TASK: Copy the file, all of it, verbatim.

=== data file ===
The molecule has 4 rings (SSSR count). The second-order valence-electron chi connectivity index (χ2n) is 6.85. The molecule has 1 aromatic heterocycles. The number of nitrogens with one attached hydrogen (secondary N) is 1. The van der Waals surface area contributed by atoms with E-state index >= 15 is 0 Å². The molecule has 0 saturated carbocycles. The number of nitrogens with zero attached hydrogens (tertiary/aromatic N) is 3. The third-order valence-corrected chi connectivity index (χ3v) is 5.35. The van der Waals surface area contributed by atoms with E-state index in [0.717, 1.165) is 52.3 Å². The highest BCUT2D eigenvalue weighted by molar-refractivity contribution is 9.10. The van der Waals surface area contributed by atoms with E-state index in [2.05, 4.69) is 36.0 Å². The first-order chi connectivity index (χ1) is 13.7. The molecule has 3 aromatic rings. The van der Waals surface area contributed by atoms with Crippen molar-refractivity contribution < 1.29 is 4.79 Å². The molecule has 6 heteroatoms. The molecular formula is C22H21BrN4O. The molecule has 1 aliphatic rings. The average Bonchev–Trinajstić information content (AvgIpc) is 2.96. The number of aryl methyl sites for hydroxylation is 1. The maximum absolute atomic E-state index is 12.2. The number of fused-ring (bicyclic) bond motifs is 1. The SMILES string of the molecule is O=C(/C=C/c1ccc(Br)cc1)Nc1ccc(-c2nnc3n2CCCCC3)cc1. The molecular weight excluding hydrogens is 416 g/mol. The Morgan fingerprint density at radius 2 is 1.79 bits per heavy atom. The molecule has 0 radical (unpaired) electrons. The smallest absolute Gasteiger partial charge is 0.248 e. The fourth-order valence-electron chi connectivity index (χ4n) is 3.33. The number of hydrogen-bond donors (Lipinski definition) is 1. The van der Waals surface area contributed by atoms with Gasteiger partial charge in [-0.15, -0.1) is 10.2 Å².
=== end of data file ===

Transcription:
The molecule has 4 rings (SSSR count). The second-order valence-electron chi connectivity index (χ2n) is 6.85. The molecule has 1 aromatic heterocycles. The number of nitrogens with one attached hydrogen (secondary N) is 1. The van der Waals surface area contributed by atoms with E-state index >= 15 is 0 Å². The molecule has 0 saturated carbocycles. The number of nitrogens with zero attached hydrogens (tertiary/aromatic N) is 3. The third-order valence-corrected chi connectivity index (χ3v) is 5.35. The van der Waals surface area contributed by atoms with E-state index in [0.717, 1.165) is 52.3 Å². The highest BCUT2D eigenvalue weighted by molar-refractivity contribution is 9.10. The van der Waals surface area contributed by atoms with E-state index in [2.05, 4.69) is 36.0 Å². The first-order chi connectivity index (χ1) is 13.7. The molecule has 3 aromatic rings. The van der Waals surface area contributed by atoms with Crippen molar-refractivity contribution < 1.29 is 4.79 Å². The molecule has 6 heteroatoms. The molecular formula is C22H21BrN4O. The molecule has 1 aliphatic rings. The average Bonchev–Trinajstić information content (AvgIpc) is 2.96. The number of aryl methyl sites for hydroxylation is 1. The maximum absolute atomic E-state index is 12.2. The number of fused-ring (bicyclic) bond motifs is 1. The SMILES string of the molecule is O=C(/C=C/c1ccc(Br)cc1)Nc1ccc(-c2nnc3n2CCCCC3)cc1. The molecular weight excluding hydrogens is 416 g/mol. The Morgan fingerprint density at radius 2 is 1.79 bits per heavy atom. The molecule has 0 radical (unpaired) electrons. The smallest absolute Gasteiger partial charge is 0.248 e. The fourth-order valence-electron chi connectivity index (χ4n) is 3.33. The number of hydrogen-bond donors (Lipinski definition) is 1. The van der Waals surface area contributed by atoms with Gasteiger partial charge in [-0.15, -0.1) is 10.2 Å².